This Tabi coffee is a unique offering, with raw sugar and cane juice sweetness, and dried fruit, grape, and a floral accent. Both body and sweetness are thick, balancing inherent bittering "coffee" tones well. Great in the middle roast range. City to Full City.
Finca El Nogal is part of a family plot, this being the lowest of the bunch. And by "low", I mean around 1800 meters. Altitude in San Antonio, a vereda of Inz, is very good, and the highest farm of this family is 2000 meters. This is a lot separation of Tabi from the youngest son Nilson Pillumue, whose coffee from "Finca La Salada" we sold earlier in the year. Tabi is one of several varietal crossings of Arabica and Timor-hybrid, produced and promoted by CENICAFE (the Colombian government's national coffee research center) in response to the leaf-rust epidemic in the 1980s. Unlike the more popular Varied Colombia, Tabi only only has one Timor-hybrid in the mix, crossed with Typica, Bourbon, and Caturra. Some of the results include trees that grow extremely fast, easily reaching 8 - 9 feet in height, wide spaces between branches that makes for easy picking (like Typica), and at least this one shows unique fruit and floral characteristics in the cup. Nilson comes from a family of coffee farmers, and their property - once belonging to Nilson's grandfather - is split up between mother, father, and Nilson (his brother also has a farm, but it is located in the neighboring Vereda). Like many in the region, their beneficio consists of a manual pulper, and they also have a 3 tank system involving separate tanks for fermentation, soaking, and final wash. This coffee was purchased through our export partners in Medellin, who've helped us develop a program that involves cupping though many samples to identify farms and lots of particular quality, directing our focus from the cup table. The base price paid for the parchment coffee we buy is now well over 1,000,000 peso range, and when we select a coffee as a separate lot (like this one), a bonus is paid directly to the farmer.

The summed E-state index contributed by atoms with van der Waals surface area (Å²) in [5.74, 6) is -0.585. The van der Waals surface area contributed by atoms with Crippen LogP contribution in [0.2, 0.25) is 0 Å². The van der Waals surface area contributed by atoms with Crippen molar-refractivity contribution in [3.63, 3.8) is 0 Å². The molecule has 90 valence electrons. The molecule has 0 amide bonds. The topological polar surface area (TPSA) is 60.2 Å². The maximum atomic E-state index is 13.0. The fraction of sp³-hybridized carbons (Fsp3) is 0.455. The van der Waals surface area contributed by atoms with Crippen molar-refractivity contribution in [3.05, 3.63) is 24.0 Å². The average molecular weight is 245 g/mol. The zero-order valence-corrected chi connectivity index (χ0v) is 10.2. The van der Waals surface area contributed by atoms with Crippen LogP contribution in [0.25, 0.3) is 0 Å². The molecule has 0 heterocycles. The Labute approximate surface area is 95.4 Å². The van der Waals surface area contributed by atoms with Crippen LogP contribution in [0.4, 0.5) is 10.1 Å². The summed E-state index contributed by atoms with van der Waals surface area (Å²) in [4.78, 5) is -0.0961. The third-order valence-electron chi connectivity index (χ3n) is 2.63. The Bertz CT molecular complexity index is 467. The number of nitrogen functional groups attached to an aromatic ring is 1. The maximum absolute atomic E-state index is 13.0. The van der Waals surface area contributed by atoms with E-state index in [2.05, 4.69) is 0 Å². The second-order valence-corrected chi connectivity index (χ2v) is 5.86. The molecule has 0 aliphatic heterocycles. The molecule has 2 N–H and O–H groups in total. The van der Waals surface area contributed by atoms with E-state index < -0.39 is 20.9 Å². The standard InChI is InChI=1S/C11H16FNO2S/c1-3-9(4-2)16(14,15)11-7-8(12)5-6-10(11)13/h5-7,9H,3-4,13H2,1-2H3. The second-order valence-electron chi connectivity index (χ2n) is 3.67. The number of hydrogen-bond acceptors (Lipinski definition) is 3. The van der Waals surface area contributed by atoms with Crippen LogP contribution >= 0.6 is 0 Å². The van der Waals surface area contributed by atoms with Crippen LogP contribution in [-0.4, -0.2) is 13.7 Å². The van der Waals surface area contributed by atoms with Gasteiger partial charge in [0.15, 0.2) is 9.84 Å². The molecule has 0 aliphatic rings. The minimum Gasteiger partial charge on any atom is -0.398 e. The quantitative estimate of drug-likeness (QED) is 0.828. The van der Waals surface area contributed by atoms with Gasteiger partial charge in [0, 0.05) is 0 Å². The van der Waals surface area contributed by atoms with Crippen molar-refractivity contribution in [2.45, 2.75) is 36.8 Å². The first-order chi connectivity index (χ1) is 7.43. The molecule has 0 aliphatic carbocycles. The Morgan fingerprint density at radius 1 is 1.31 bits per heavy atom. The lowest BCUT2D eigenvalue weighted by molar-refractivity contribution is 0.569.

The smells found in the dry grounds of this Tabi lot separation span the sweetness-spectrum from unrefined, brown sugar to raw honey. City+ roasts show hints of dried fruit too, red raisin, and apricot. Adding hot water gives off a smell of fruit pastry, a scent of baking plum pie, or fresh cinnamon-raisin bread. There's a floral note too, much more of an accent, and peeking out when breaking through the wet crust. City roasts make for an elegant cup, wild flower honey sweetness accented with light citrus and tea hints. As you pass the City+ point (or even just "at" City+), dark fruits and raw sweetness enter the cup equation. This coffee shows a very nice cane juice flavor in the middle roast range, balancing out much of the natural bittering "coffee" tones. There's a fruit-paste aspect in flavor too, much like mixed berry-flavored dried fruit strips, roll-ups, or whatever you call them! It's a pectin sugar sweetness and berry confection aspect, replete with some of the tartness you'd expect. As the coffee cools, the cup is accented by notes of vanilla bean, grape, and carnation flower.